In his account of Œdipus, Hyginus writes:

[Œdipus] fortissimus præter ceteros erat eique per invidiam æquales objiciebant eum subditum esse Polybo, eo quod Polybus tam clemens esset et ille impudens.

My attempt at a literal translation would read something like

[Œdipus] was far stronger than the others, and out of envy his rivals would mock him, [saying] that he had been falsely substituted as Polybus' [son], since Polybus was so mild and he [so] shameless.

Mary Grant's translation in The Fables of Hyginus reads:

[Œdipus] was courageous beyond the rest, and through envy his companions taunted him with not being Polybus’ son, since Polybus was so mild, and he so assertive.

So I see that my translation is more or less correct. But what I don't understand is how eo is working in eo quod Polybus tam clemens esset it ille impudens. Both my translation and Grant's seem to ignore it.

Can anybody enlighten me?

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    Hmm... I wonder if eo is doing anything. Wouldn't the passage make perfect sense without it? One could see it as a causal ablative, so that eo quod would mean for the reason that. It feels redundant with quod. – Joonas Ilmavirta Mar 18 '16 at 21:54
  • Yes, I think causal ablative must be right. "For that (reason), (namely) because..." – TKR Mar 18 '16 at 23:41
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    I'd buy that. Interestingly, however, I find that a poster at fisheaters.com/forums/index.php?topic=1591642.0 offers this advice (about a different passage): "'Eo quod' is a rather rare construction. It is a causal clause that is usually employed with the subjunctive to introduce a hypothetical reason." However, I have no idea who s/he is or whether this is right! – Joel Derfner Mar 18 '16 at 23:45

Let me expand my comment into an answer.

The most natural interpretation that occurs to me is that eo is the ablative of id. This ablative is causal, meaning "for that reason". I believe you could substitute ea causa if you wanted.

I would translate the passage as "…mocked him for the reason that Polybus…". Here "for the reason" is eo and "that" is quod, roughly. If there was no eo, I would translate it as "…mocked him since Polybus…". Here quod means "since".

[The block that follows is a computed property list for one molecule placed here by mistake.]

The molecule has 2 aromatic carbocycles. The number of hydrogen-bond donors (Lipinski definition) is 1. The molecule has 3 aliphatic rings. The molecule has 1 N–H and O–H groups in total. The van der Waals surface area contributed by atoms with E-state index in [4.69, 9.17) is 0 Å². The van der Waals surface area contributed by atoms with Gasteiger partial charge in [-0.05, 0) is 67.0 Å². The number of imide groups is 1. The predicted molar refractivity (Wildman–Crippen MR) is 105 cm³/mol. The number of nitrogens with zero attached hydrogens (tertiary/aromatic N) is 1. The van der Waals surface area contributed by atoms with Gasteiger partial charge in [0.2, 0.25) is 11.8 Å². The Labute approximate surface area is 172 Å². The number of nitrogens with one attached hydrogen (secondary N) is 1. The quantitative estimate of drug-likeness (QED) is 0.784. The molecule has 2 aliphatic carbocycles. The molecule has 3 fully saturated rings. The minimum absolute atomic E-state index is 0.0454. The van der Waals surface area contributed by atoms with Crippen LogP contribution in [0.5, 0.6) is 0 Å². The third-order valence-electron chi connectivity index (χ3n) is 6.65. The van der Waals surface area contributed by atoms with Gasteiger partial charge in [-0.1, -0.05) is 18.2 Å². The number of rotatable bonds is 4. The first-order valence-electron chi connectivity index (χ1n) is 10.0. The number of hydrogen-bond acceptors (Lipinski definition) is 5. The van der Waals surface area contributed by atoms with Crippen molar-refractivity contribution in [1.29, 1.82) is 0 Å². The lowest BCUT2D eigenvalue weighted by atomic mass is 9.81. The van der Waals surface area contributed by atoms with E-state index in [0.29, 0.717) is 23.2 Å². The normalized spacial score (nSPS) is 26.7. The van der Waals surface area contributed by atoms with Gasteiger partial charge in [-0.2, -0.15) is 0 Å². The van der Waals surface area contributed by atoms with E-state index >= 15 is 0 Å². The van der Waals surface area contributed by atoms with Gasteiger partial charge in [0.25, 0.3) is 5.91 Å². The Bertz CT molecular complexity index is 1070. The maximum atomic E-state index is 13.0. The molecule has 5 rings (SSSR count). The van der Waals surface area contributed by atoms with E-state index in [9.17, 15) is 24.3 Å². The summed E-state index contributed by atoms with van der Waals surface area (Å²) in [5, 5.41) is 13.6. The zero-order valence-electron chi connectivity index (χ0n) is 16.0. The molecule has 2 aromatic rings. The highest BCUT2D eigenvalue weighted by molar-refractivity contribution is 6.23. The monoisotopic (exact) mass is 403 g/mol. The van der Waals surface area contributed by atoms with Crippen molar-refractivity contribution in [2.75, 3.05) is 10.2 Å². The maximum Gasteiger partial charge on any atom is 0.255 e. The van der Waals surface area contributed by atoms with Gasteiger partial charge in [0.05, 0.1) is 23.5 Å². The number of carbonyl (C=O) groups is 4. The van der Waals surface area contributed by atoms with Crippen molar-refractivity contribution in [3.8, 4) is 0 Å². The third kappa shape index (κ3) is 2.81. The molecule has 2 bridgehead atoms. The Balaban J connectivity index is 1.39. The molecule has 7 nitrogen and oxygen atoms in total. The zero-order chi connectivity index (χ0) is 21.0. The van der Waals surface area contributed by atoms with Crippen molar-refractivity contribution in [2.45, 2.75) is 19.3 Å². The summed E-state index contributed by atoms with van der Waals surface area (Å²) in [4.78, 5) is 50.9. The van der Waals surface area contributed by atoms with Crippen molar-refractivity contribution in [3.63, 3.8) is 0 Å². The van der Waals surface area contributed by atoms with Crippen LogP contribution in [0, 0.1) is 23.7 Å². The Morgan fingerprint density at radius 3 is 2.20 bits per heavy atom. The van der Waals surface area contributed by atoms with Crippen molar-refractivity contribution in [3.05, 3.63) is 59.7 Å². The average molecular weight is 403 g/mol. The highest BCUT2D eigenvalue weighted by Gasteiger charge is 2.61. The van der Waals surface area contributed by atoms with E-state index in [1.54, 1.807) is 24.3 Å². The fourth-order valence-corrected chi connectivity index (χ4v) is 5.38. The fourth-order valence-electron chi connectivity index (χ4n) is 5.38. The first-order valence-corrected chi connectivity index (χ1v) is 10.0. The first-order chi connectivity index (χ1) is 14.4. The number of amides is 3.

I find eo quod a somewhat unnatural construction. One could argue that it is just Hyginus' (bad) style and ignore eo altogether, but I would not omit eo.

The word eo is not necessary but it does have a function: it practically adds emphasis to quod. The best translation is a matter of taste, but I think a bit of added emphasis preserves the spirit. I am not a native speaker of English, so I will leave it for others to judge which English expression best captures the idea.

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  • Thanks. So your thought is that eo quod is working sort of like e.g. propterea quod. I'll buy that, though I too find it an odd construction. – Joel Derfner Mar 19 '16 at 0:38
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    Pseudo-Hyginus! – C. M. Weimer Mar 19 '16 at 0:47
  • @JoelDerfner, yes, eo seems to do the same as propterea here. I can't tell if there is something else behind it since it feels weird, but I don't know how else to make sense of it. – Joonas Ilmavirta Mar 19 '16 at 0:47
  • +1 for Pseudo-Hyginus. I've got dissertation material right here! I also find the phrase in a set of responses at divinumofficium.com/cgi-bin/horas/… : "Angelus Domini vocavit Abraham, dicens: * Ne extendas manum tuam super puerum, eo quod timeas Dominum." – Joel Derfner Mar 19 '16 at 0:57

The meaning is: "[it is] because of this that ...". An earlier contributor was right to say that eo ("because of this", and yes it is an ablative) adds emphasis. The Latin is poorer without it.

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